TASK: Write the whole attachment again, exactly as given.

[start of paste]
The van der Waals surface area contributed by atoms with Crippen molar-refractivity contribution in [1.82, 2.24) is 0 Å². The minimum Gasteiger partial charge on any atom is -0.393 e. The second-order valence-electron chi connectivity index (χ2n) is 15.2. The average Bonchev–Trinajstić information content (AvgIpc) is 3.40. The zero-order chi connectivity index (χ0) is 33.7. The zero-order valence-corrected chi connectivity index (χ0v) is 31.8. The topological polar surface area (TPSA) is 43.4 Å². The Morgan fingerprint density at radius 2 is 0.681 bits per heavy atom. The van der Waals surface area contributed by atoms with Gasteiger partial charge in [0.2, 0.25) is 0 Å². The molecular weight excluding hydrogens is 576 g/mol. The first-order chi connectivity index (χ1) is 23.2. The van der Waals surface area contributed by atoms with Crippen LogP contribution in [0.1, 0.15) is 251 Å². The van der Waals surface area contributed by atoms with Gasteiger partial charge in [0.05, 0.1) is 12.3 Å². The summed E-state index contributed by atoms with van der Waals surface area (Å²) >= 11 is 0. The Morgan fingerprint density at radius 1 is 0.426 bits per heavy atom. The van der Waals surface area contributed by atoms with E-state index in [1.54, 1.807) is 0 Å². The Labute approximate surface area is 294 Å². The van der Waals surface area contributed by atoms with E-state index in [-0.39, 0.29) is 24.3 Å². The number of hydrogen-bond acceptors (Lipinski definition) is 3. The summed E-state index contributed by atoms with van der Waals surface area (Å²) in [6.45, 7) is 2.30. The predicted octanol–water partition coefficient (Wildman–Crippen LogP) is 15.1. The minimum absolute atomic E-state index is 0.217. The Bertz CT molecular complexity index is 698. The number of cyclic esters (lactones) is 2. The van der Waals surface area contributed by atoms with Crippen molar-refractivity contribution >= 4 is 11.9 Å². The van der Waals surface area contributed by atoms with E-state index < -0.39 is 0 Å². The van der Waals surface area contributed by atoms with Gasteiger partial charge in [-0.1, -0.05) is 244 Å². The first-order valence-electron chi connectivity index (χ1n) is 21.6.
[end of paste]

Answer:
The van der Waals surface area contributed by atoms with Crippen molar-refractivity contribution in [1.82, 2.24) is 0 Å². The minimum Gasteiger partial charge on any atom is -0.393 e. The second-order valence-electron chi connectivity index (χ2n) is 15.2. The average Bonchev–Trinajstić information content (AvgIpc) is 3.40. The zero-order chi connectivity index (χ0) is 33.7. The zero-order valence-corrected chi connectivity index (χ0v) is 31.8. The topological polar surface area (TPSA) is 43.4 Å². The Morgan fingerprint density at radius 2 is 0.681 bits per heavy atom. The van der Waals surface area contributed by atoms with Gasteiger partial charge in [0.2, 0.25) is 0 Å². The molecular weight excluding hydrogens is 576 g/mol. The first-order chi connectivity index (χ1) is 23.2. The van der Waals surface area contributed by atoms with Crippen LogP contribution in [0.1, 0.15) is 251 Å². The van der Waals surface area contributed by atoms with Gasteiger partial charge in [0.05, 0.1) is 12.3 Å². The summed E-state index contributed by atoms with van der Waals surface area (Å²) >= 11 is 0. The Morgan fingerprint density at radius 1 is 0.426 bits per heavy atom. The van der Waals surface area contributed by atoms with E-state index in [1.54, 1.807) is 0 Å². The Labute approximate surface area is 294 Å². The van der Waals surface area contributed by atoms with E-state index in [-0.39, 0.29) is 24.3 Å². The number of hydrogen-bond acceptors (Lipinski definition) is 3. The summed E-state index contributed by atoms with van der Waals surface area (Å²) in [6.45, 7) is 2.30. The predicted octanol–water partition coefficient (Wildman–Crippen LogP) is 15.1. The minimum absolute atomic E-state index is 0.217. The Bertz CT molecular complexity index is 698. The number of cyclic esters (lactones) is 2. The van der Waals surface area contributed by atoms with Crippen molar-refractivity contribution >= 4 is 11.9 Å². The van der Waals surface area contributed by atoms with E-state index < -0.39 is 0 Å². The van der Waals surface area contributed by atoms with Gasteiger partial charge in [-0.1, -0.05) is 244 Å². The first-order valence-electron chi connectivity index (χ1n) is 21.6.